Andy JanningJanning is currently in talks with a financial institution based in a southern state to pilot this concept of cancelling debt for their customers with terminal cancer to determine the financial and procedural cost of doing so.

“I’m trying to show that if one organization does it, everyone else will follow,” Janning says, who likens the process to a middle school dance.

“Everyone’s hanging around the dance floor, but no one wants to go out and break the ice,” he says. “I’m trying to pull the first institution to the middle of the dance floor to show this is something they can afford to do.”

The CEO Janning is working with lost both her husband and her daughter to brain cancer, so she’s seen the disease’s devastation up close. Others have a harder time getting on board.

People often ask Janning, “Why just cancer? Why can’t you push to financially help people with other diseases?” The answer is simple, says. “Cancer is arguably the most expensive chronic disease to treat in this country. Just by sheer tonnage, the overall cost to treat cancer exceeds the cost to treat heart disease, stroke, diabetes, epilepsy and arthritis combined.”

“When your house is on fire, you’re not going to wonder if someone should come help you. You send the fire department to extinguish the fire,” Janning says. “A cancer diagnosis is a house fire. We need to have as many people as possible to help put this fire out.”

“Imagine the look on a cancer patient’s face who is going through the worst season of their life when they are told their debts are forgiven—don’t worry about paying us back for a year.” Janning says. “Those words are life changing.”

Lisa, a 55-year-old woman battling terminal ovarian cancer, had her $14,000 auto loan forgiven six weeks before she passed away because of Janning’s lobbying with her bank.

“I would’ve loved to have been able to tell her that they stepped up and made this sacrifice for her,” Janning says. “I see the pain of people going through this. I see their tears. I know how badly this hurts them. I also know the direct correlation between financial stress and physical and emotional health.”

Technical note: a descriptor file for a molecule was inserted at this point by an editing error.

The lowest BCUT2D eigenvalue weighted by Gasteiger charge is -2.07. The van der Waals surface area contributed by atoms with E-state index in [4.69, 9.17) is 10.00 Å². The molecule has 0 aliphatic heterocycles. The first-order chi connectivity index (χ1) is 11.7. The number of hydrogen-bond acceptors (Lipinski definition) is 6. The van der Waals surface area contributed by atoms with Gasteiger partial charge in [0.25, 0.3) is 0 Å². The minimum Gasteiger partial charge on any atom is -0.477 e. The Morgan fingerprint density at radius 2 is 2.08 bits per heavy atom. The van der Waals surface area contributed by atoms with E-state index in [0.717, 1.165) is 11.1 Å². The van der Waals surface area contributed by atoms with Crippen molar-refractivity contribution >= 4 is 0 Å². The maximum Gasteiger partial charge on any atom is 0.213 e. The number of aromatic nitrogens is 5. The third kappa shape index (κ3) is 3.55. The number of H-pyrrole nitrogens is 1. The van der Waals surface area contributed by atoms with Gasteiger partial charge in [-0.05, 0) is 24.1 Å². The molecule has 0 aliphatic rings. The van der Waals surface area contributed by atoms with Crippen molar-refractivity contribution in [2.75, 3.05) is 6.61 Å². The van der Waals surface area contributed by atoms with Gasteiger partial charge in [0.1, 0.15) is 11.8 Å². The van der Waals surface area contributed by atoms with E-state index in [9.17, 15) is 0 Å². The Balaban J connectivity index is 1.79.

According to the Fred Hutchinson Cancer Center, cancer patients are more than twice as likely to file for bankruptcy after they’ve been diagnosed. Some cancer patients create a GoFundMe, but most crowdfunding fails as people don’t even get a quarter of what they need to pay their medical bills.

“I think it’s criminal that we live in the richest country in the world, yet we have people shaking a digital cup on a digital street corner to beg people to pay to help them stay alive,” Janning says. “That shouldn’t happen.”

Last fall, RockStar Pizza in Brownsburg held a fundraiser where it donated 30% of a day’s profits to Matt and Lindsey, local residents of Brownsburg. Matt had been diagnosed with stage 4 melanoma.

“If a local pizza place is more generous than a financial institution, then we’ve got some real work to do in our country,” Janning says, who notes that 60% of cancer patients must return to work following a cancer diagnosis. They can’t go on disability because of the financial need that cancer causes.

Janning has a small group of organizations who are willing to pilot this to see its potential, but efforts are slow.

“To be fair, I have lots of organizations who have said they’re interested, but there are legal and regulatory hurdles for them to overcome. I get that, but this is a matter of will,” Janning says.

“It’s also a matter of courage to ask, ‘Who are we willing to fight for more?’ I’m trying to advocate inside the industry that holds the keys to transform people’s lives.”Andy Janning

If you would like to support Janning in his mission, you can visit andyjanning.com.